According to the report, the total number of cases of fraud and irregularities detected and reported saw a slight increase in 2022 compared to the previous year. The report emphasises the need for closer coordination and increased digitalisation in the fight against fraud.
Johannes Hahn, Commissioner for Budget and Administration, highlighted the importance of adapting to new challenges and the role of digitalization in the fight against fraud. The report recorded a total of 12,455 cases of fraud and irregularities reported by competent EU and national authorities in 2022, with irregular amounts related to these cases amounting to €1.77 billion.
The report acknowledges progress in improving the coherence of anti-fraud legislation across the EU, with 24 Member States having a strategy in place or finalizing one to enhance the protection of the EU’s financial interests. The European Commission’s proposed amendment to the Financial Regulation aims to strengthen transparency in the use of EU funds and enhance digitalization in the fight against fraud and fraud risk management.
Despite progress, the report suggests that the detection and reporting of suspected fraud and irregularities can be further improved, with notable differences between Member States. The report also emphasizes the ongoing implementation of national recovery and resilience plans and system audits focusing on the protection of the EU’s financial interests to identify areas of strength and weaknesses.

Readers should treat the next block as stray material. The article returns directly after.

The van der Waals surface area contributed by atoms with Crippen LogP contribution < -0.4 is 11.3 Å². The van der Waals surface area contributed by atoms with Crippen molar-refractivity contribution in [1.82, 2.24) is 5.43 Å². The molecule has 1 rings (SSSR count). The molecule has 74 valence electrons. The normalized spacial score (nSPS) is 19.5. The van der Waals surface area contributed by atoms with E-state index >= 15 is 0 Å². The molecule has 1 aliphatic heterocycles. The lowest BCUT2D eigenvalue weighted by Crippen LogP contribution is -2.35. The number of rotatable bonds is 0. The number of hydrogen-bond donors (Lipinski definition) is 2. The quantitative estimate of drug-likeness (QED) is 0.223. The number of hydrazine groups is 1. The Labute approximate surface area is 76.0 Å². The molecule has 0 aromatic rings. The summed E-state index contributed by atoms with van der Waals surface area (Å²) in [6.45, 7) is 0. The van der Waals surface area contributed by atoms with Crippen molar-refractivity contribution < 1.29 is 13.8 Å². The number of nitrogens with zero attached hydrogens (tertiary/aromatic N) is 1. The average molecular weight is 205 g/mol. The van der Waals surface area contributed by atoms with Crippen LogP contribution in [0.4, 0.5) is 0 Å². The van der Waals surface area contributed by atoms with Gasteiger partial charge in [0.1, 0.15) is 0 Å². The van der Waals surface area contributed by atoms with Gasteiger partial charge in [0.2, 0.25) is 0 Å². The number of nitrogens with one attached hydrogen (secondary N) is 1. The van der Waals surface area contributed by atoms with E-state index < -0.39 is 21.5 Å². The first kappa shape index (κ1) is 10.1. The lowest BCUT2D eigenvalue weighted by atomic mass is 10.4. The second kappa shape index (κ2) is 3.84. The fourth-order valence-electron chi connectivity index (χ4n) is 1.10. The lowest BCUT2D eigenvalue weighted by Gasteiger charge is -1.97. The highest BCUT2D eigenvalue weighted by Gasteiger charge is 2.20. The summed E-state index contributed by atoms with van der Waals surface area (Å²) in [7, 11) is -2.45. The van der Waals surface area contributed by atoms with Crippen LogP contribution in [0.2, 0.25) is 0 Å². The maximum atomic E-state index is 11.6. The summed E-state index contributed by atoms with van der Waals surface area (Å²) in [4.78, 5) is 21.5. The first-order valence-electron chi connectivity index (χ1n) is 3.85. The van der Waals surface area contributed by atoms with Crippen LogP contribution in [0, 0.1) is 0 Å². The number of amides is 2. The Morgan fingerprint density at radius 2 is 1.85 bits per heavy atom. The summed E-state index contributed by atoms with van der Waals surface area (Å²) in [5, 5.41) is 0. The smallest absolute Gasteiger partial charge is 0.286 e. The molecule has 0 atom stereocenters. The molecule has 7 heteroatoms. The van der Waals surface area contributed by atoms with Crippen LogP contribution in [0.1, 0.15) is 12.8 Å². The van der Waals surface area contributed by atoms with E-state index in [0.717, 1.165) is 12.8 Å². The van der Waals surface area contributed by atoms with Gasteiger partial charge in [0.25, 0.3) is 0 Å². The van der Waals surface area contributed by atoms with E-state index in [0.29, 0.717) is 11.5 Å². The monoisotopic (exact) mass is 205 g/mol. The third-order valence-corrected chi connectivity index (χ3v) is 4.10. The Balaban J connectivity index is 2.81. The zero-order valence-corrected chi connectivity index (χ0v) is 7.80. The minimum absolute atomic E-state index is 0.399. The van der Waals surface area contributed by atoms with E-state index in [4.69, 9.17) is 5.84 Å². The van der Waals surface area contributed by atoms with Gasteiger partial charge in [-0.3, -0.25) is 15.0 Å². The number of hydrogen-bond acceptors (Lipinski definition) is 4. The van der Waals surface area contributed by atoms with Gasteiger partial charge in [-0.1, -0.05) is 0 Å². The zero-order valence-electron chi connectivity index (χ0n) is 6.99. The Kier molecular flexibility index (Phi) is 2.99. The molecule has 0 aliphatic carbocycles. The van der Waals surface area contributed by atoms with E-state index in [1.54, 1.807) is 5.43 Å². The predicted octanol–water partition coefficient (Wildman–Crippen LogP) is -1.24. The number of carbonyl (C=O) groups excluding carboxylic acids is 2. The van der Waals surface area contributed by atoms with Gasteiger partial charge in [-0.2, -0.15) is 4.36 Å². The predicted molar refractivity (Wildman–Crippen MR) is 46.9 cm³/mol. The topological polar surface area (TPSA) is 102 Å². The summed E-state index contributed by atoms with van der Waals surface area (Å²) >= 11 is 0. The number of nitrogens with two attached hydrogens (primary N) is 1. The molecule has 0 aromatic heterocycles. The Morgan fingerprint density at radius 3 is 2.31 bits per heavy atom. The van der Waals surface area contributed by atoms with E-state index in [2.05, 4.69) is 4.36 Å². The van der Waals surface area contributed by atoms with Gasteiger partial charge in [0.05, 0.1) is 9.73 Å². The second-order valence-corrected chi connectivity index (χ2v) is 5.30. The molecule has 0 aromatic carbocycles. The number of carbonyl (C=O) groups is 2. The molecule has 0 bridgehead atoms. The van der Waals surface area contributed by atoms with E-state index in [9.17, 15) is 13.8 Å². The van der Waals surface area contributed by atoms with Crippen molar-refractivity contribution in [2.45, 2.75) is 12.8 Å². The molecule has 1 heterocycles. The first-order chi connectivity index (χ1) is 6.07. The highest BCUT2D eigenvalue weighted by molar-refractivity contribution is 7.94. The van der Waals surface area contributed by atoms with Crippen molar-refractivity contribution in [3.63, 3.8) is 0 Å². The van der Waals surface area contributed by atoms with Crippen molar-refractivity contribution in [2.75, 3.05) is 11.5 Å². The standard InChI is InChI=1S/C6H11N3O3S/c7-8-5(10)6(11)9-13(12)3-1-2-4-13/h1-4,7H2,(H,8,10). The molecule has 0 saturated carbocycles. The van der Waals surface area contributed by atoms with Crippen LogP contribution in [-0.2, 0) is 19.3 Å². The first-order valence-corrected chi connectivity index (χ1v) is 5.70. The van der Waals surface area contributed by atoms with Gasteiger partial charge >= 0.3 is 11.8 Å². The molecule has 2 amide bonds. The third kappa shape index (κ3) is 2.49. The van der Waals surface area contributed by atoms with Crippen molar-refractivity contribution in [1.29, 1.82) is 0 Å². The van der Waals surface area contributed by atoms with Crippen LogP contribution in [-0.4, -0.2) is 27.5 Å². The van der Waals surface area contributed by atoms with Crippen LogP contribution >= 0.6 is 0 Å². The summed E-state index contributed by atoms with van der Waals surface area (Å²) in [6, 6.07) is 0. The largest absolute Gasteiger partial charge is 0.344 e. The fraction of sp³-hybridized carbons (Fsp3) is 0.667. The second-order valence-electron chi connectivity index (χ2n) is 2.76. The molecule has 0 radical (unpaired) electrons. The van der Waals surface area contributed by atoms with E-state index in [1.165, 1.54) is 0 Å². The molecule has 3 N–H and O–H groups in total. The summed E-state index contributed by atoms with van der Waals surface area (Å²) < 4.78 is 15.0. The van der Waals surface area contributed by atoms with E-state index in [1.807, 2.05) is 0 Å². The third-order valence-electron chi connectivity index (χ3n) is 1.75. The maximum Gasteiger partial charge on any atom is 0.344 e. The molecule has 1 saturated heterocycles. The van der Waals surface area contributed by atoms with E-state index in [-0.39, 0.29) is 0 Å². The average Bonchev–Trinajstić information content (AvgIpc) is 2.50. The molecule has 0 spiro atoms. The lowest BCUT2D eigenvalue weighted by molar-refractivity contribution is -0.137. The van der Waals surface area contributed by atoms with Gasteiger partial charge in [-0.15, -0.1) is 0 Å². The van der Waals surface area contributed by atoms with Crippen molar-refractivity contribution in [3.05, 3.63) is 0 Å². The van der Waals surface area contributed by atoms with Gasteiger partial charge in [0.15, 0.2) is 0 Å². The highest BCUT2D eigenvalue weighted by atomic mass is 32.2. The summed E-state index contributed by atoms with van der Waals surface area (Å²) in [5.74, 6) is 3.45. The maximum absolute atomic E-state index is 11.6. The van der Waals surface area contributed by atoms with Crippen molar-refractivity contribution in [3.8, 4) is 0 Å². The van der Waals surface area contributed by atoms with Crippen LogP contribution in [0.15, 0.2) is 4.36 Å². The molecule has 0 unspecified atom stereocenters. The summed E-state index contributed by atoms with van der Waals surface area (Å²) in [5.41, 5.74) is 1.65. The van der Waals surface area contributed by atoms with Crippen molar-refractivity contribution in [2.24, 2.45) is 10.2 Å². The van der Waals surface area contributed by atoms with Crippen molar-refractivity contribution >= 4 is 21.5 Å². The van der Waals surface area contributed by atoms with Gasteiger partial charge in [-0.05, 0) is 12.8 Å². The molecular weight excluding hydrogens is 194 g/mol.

The full 34th Annual Report on the protection of the EU’s financial interests is available on OLAF’s website. The EU and Member States share responsibility for protecting the EU’s financial interests and combating fraud, with the Commission overseeing both areas and verifying compliance.
Under the Treaty on the Functioning of the European Union, the Commission is mandated to produce the PIF Report annually, providing details on measures taken at European and national levels to counter fraud affecting the EU budget. The report is based on information reported by Member States, enabling the assessment of areas most at risk and targeting action at EU and national levels accordingly.
OLAF, the European Anti-Fraud Office, plays a crucial role in detecting, investigating, and stopping fraud with EU funds. It conducts independent investigations into fraud and corruption involving EU funds and aims to ensure that EU taxpayers’ money reaches projects that contribute to job creation and growth in Europe.